We discuss what we have learned from past experience of conservation aid projects on Elgon and how future policy and approaches can be guided by the past experience.
3. What informed Ethiopia’s Climate Resilient Green Economy Strategy?
Author: Lutgart Lenaerts (Norwegian University of Life Sciences, Norway)
Ethiopia’s Climate Resilient Green Economy Strategy (CRGES) is praised by many for being a new model of development that incorporates economic development and growth, mitigation of greenhouse gases, and adaptation to climate change. But three years after its launch in 2011, the novelty of the development model proposed in the CRGES is questioned and debated.
In this article, I analyse what informed the approaches of the CRGES policy documents and practices; or – to use Keeley and Scoones’ terms, what are the knowledge, power and politics in the environmental policy-making process in Ethiopia today (Keeley & Scoones, 2011)?
Through analysis of key documents and interviews with policy makers and development practitioners, I try to answer the question if and how the CRGES discourse differs from previous policy discourses. Through actor-oriented case studies, I try to shed new light on the debate about if and how the CRGES policy documents are translated into novel development practices on the ground.
4. Poverty and dispossession in times of unprecedented economic growth: Lessons learned from Luanda´s post-conflict reconstruction and urban development
Author: Pétur Waldorff (University of Iceland)
This paper talks of Angola´s post-conflict development path during an era of unprecedented economic growth in the country. Based on ethnographic fieldwork in 2009-2010, the paper discusses the contrasting „realities“ presented, for example, in Angola´s state run media, and in world economic news, focusing on economic growth and GDP figures, on the one hand, and the reality found on the ground during my empirical research in Luanda´s informal neighbourhoods, on the other hand.
Development projects often look good on paper but fail in reality, a common theme in debates on development. Urban development in Luanda has resulted in forced evictions of people from prime building land in central areas of the city, and in the relocation of the city´s informal inhabitants and neighbourhoods. The government´s focus has been on the visually noticeable urban development of the “concrete city” while the “social side” of its policies has been of less importance. Others who are not evicted or directly relocated to the peripheries of the city are moving there from the pressures of rising costs of housing and rising rental fees.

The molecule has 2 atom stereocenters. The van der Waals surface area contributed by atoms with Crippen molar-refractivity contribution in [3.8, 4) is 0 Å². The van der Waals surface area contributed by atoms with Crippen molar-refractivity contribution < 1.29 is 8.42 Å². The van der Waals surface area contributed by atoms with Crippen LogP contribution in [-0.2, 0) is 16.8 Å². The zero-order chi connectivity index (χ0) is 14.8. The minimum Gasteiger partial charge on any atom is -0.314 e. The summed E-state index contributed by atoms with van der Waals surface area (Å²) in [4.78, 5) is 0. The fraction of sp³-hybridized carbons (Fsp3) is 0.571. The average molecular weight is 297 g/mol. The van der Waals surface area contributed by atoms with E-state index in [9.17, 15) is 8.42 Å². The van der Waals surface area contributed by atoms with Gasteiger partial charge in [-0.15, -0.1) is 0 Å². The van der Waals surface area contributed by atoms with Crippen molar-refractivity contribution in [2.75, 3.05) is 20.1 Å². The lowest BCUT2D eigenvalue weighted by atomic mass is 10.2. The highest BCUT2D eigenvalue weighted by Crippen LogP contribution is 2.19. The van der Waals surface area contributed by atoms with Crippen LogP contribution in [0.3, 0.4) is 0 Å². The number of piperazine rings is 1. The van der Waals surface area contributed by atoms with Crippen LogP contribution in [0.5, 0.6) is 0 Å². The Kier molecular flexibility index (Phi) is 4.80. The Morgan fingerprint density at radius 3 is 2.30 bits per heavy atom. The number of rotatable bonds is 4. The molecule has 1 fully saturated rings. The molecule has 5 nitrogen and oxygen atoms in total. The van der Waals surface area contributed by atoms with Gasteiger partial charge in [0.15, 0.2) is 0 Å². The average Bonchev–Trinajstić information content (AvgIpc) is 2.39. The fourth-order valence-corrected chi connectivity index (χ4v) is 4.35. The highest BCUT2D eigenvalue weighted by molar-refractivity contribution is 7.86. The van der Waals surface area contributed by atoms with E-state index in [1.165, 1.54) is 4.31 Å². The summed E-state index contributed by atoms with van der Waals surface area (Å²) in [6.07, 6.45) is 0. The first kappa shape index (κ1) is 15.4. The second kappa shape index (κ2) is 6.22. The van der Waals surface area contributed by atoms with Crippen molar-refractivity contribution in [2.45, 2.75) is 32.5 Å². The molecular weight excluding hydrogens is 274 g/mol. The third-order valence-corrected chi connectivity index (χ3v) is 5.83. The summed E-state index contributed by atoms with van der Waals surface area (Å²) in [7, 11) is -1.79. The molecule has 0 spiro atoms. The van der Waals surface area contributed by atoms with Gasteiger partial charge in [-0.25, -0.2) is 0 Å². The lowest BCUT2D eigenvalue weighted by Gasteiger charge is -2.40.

The paper tries to position Angola´s post-conflict development within development theory and literature. It ponders whether Angola´s post-conflict experience is an example of new trends in development, in a world where geopolitical power and influence has been shifting. In the context of theories and trends in development (the theme of the panel), the paper calls for a turn from strictly economically focused approaches, focusing on Angola´s GDP figures and economic growth, with assumptions that the wealth accumulating in the upper tiers of Angola´s political elite, trickles down to those below, towards an approach focusing on the realities on the ground. That is, instead of the glossy “virtual realities” propagated by world economic news and Angola´s regime.
5. Policy and practice: Revitalization of primary health care in rural Guinea-Bissau
Author: Sigríður Baldursdóttir (University of Iceland)
In recent years there has been an increased interest in revitalizing the Alma Ata Declaration on primary health care (PHC) from 1978 to achieve the Millennium Development Goals. This interest has been evident in Guinea-Bissau; a country where the health policy has been under the influence of Alma Ata since it was first declared. Initially the implementation of PHC went well, but by 2010 it had started to deteriorate and a new community health policy was elaborated. The new policy stated that CHWs should be literate and that each CHW should be responsible for 50 households where he/she would implement sixteen family practices focusing on maternal and child health. For this work they were to receive monetary incentives. However, the policy did not include traditional birth attendants (TBAs) who played an important role in the past.
This paper explores the elaboration of the new community health policy in Guinea-Bissau and the implementation process that followed. The data is based on 20 months of anthropological fieldwork in Guinea-Bissau between 2009 and 2012. Participant observation was done at stakeholder meetings at the Ministry of Health (MoH) and interviews were conducted with a variety of stakeholders.
The study shows that when elaborating the new policy the MoH emphasised the importance of learning from the past and use the experience of an ongoing international PHC research project. The implementation of the policy started with the selection of new CHWs. The selection process was complex and the guidelines of the policy were not always followed. The selection also led to certain tensions as older illiterate CHWs were excluded together with the TBAs. This paper argues that for community health care to be sustainable it needs to learn from the lessons of the past regarding the importance of continuous training, supervision and motivation.
6. PERCEPTIONS OF USAGE AND UNINTENDED CONSEQUENCES OF PROVISION OF READY-TO-USE-THERAPEUTIC-FOOD FOR MANAGEMENT OF SEVERE ACUTE MALNUTRITION